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Resolution of Persistent Post-Stapedotomy Vertigo With Migraine Prophylactic Medication

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Objective:

To describe persistent post-stapedotomy vertigo (PSV) and its treatment using migraine prophylaxis.Patients:

A retrospective review of all patients with persistent PSV spanning 10 years at a tertiary academic hospital was performed. Patients who experienced persistent vertigo for a minimum of 3 months after surgery were included. Those with possible perilymph fistula, long prosthesis, and benign paroxysmal positional vertigo were excluded.


Interventions:

All patients received instructions on migraine dietary and lifestyle changes and Vitamin B2 and magnesium. In addition, prophylactic treatment with nortriptyline, verapamil, or a combination thereof was started.

Main Outcome Measure:

Changes in vertigo frequency was the main outcome variable. The secondary outcome variables included the time period and medications necessary to achieve symptomatic resolution.Results:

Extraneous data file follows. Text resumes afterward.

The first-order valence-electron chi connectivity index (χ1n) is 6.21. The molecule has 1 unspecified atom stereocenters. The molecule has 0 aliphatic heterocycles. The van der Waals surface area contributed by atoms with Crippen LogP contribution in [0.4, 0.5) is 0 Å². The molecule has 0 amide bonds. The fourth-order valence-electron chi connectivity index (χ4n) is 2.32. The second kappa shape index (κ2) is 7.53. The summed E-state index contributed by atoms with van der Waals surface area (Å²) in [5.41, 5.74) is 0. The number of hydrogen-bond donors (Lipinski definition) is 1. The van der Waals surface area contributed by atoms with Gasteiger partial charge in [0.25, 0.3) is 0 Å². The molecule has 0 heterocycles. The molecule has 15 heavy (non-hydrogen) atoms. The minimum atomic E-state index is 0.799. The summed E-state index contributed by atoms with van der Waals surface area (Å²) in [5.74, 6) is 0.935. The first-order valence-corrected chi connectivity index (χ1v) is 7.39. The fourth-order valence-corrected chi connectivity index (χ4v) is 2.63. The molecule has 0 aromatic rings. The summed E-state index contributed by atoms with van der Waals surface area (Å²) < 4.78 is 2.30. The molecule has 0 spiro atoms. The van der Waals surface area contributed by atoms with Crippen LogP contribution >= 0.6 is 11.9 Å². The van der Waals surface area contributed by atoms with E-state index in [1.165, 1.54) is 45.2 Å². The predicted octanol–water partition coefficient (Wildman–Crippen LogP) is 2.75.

Four women and one man with an average age of 53 years were identified that met criteria for persistent PSV indicating an incidence of 0.9% at our institution. The onset of vertigo symptoms was on average 20 days postoperatively. All five patients had daily vertigo episodes and experienced complete resolution with no vertigo episodes after treatment. Symptomatic resolution was achieved over an average of 9 weeks after initiating treatments.
Conclusions:

Persistent PSV beyond 3 months is a rare occurrence and its treatment can be challenging when there is no evidence of an underlying pathology. This subset of patients may be suffering from migraine, which was triggered postoperatively. Treatment with migraine prophylaxis in this cohort of patients may result in resolution of vertigo.
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Keywords: Migraine; Persistent post-stapedotomy vertigo; Stapedectomy; Stapedotomy; Vertigo

Document Type: Research Article

Affiliations: 1: Division of Neurotology and Skull Base Surgery, Department of Otolaryngology–Head and Neck Surgery 2: Division of Neurotology and Skull Base Surgery, Department of Otolaryngology–Head and Neck Surgery, Department of Biomedical Engineering, University of California, Irvine, California

Publication date: December 1, 2017

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